[arin-ppml] 8.2 Transfers at ARIN

Martin Hannigan hannigan at gmail.com
Tue Dec 10 11:07:33 EST 2013


Hi Eric!

On Tue, Dec 10, 2013 at 10:43 AM, Eric Oosting <eric.oosting at gmail.com>wrote:

>
> On Tue, Dec 10, 2013 at 9:58 AM, Martin Hannigan <hannigan at gmail.com>wrote:
>
>>
>>
>> On Mon, Dec 9, 2013 at 5:53 PM, John Curran <jcurran at arin.net> wrote:
>>
>>> On Dec 10, 2013, at 5:52 AM, David Huberman <
>>> David.Huberman at microsoft.com> wrote:
>>>
>>> > John,
>>> >
>>> > Thank you for the stats.  They mostly tell the story I was thinking
>>> they would:  a very low approval and completion rate.  And from that data,
>>> PPML can build (and ask) for solutions so that Whois can be made more
>>> accurate, and transfer requests can perhaps enjoy a much higher approval
>>> and completion percentage.
>>>
>>> It's not often that I see >50% characterized as a "very low" percentage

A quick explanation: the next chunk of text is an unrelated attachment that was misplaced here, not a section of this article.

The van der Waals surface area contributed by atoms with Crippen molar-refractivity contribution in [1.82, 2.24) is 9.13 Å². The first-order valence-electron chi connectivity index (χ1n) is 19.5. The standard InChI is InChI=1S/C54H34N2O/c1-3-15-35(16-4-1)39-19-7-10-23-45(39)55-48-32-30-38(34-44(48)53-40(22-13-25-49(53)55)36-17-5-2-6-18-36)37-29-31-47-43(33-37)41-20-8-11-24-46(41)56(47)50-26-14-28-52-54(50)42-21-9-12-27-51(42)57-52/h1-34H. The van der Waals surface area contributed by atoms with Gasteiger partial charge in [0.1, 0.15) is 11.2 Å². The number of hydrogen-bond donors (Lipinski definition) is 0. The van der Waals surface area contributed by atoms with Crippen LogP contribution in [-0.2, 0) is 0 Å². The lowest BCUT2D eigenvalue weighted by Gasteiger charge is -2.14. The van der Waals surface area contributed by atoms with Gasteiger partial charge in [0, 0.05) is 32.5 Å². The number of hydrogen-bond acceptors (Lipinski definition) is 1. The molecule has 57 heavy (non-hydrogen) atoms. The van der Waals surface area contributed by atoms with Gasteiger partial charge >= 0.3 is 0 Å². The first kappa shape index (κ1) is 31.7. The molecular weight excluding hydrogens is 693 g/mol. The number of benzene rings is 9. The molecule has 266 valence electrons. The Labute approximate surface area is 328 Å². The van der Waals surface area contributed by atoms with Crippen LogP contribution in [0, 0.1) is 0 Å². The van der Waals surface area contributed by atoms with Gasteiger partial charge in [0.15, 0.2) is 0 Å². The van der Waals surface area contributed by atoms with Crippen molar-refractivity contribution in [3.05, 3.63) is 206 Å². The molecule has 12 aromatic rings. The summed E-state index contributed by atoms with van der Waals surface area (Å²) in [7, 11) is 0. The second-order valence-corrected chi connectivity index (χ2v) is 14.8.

>>> rate.
>>>
>>
>> I'd call anything < 90% failure.
>>
>
> This is a bit like being concerned about lower then 100% ATM withdrawal
> completion percentages when the KPI includes attempts where an invalid pin
> is used and where users canceled the transaction, perhaps because of the $3
> fee or perhaps because of some other reason.
>

The failure measurements would be telling as well with respect to the
"policy". Instinct tells me that it's interpretation of "need", which has
no relevance to registry accuracy and should be abandoned as a transfer
requirement IMHO.



>
> Unless we can absolutely tell which Abandoned or Rejected requests are in
> bad faith (and I don't know that we can), I don't see how these statistics
> are at all useful. Instead, I suggest we stop focusing on the completion
> rates.
>

Well, they're useful in that we can see how deficient they are.


>
>
>
> This doesn't mean that we shouldn't strive for a better process. Most are
> agreed we could make this better. The line that must be waked is to prevent
> and discourage bad actors while making it easier for good actors.
>


+1



Best,

-M<
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